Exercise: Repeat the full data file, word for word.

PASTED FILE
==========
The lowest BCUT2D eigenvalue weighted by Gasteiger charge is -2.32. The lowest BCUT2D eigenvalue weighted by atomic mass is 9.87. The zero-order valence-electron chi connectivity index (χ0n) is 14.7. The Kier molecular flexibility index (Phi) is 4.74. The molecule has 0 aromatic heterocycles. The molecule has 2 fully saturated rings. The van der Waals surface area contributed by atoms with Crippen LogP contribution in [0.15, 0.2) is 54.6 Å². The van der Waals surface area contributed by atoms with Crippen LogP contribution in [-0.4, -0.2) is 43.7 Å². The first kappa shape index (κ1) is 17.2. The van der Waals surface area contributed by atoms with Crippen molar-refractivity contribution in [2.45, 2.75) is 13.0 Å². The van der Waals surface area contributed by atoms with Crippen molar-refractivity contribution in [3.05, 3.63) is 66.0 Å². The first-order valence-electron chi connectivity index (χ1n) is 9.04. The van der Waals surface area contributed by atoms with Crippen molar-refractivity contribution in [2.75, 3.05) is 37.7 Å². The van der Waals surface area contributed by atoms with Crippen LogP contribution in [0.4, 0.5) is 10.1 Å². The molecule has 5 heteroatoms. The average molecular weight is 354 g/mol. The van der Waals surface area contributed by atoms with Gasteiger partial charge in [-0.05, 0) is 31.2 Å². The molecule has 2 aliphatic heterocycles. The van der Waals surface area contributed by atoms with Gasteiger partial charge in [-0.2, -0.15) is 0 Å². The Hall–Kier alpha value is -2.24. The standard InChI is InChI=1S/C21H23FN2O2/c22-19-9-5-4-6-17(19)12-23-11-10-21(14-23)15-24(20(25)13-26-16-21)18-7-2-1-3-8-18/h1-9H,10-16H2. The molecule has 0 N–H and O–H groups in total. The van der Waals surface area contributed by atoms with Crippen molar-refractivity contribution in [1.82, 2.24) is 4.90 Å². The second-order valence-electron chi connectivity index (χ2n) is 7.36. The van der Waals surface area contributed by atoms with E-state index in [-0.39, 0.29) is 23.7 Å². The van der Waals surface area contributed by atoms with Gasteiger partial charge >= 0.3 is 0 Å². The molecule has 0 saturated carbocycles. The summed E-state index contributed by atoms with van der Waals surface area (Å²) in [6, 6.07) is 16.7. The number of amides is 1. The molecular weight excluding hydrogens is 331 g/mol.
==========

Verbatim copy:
The lowest BCUT2D eigenvalue weighted by Gasteiger charge is -2.32. The lowest BCUT2D eigenvalue weighted by atomic mass is 9.87. The zero-order valence-electron chi connectivity index (χ0n) is 14.7. The Kier molecular flexibility index (Phi) is 4.74. The molecule has 0 aromatic heterocycles. The molecule has 2 fully saturated rings. The van der Waals surface area contributed by atoms with Crippen LogP contribution in [0.15, 0.2) is 54.6 Å². The van der Waals surface area contributed by atoms with Crippen LogP contribution in [-0.4, -0.2) is 43.7 Å². The first kappa shape index (κ1) is 17.2. The van der Waals surface area contributed by atoms with Crippen molar-refractivity contribution in [2.45, 2.75) is 13.0 Å². The van der Waals surface area contributed by atoms with Crippen molar-refractivity contribution in [3.05, 3.63) is 66.0 Å². The first-order valence-electron chi connectivity index (χ1n) is 9.04. The van der Waals surface area contributed by atoms with Crippen molar-refractivity contribution in [2.75, 3.05) is 37.7 Å². The van der Waals surface area contributed by atoms with Crippen LogP contribution in [0.4, 0.5) is 10.1 Å². The molecule has 5 heteroatoms. The average molecular weight is 354 g/mol. The van der Waals surface area contributed by atoms with Gasteiger partial charge in [-0.05, 0) is 31.2 Å². The molecule has 2 aliphatic heterocycles. The van der Waals surface area contributed by atoms with Gasteiger partial charge in [-0.2, -0.15) is 0 Å². The Hall–Kier alpha value is -2.24. The standard InChI is InChI=1S/C21H23FN2O2/c22-19-9-5-4-6-17(19)12-23-11-10-21(14-23)15-24(20(25)13-26-16-21)18-7-2-1-3-8-18/h1-9H,10-16H2. The molecule has 0 N–H and O–H groups in total. The van der Waals surface area contributed by atoms with Crippen molar-refractivity contribution in [1.82, 2.24) is 4.90 Å². The second-order valence-electron chi connectivity index (χ2n) is 7.36. The van der Waals surface area contributed by atoms with E-state index in [-0.39, 0.29) is 23.7 Å². The van der Waals surface area contributed by atoms with Gasteiger partial charge >= 0.3 is 0 Å². The molecule has 0 saturated carbocycles. The summed E-state index contributed by atoms with van der Waals surface area (Å²) in [6, 6.07) is 16.7. The number of amides is 1. The molecular weight excluding hydrogens is 331 g/mol.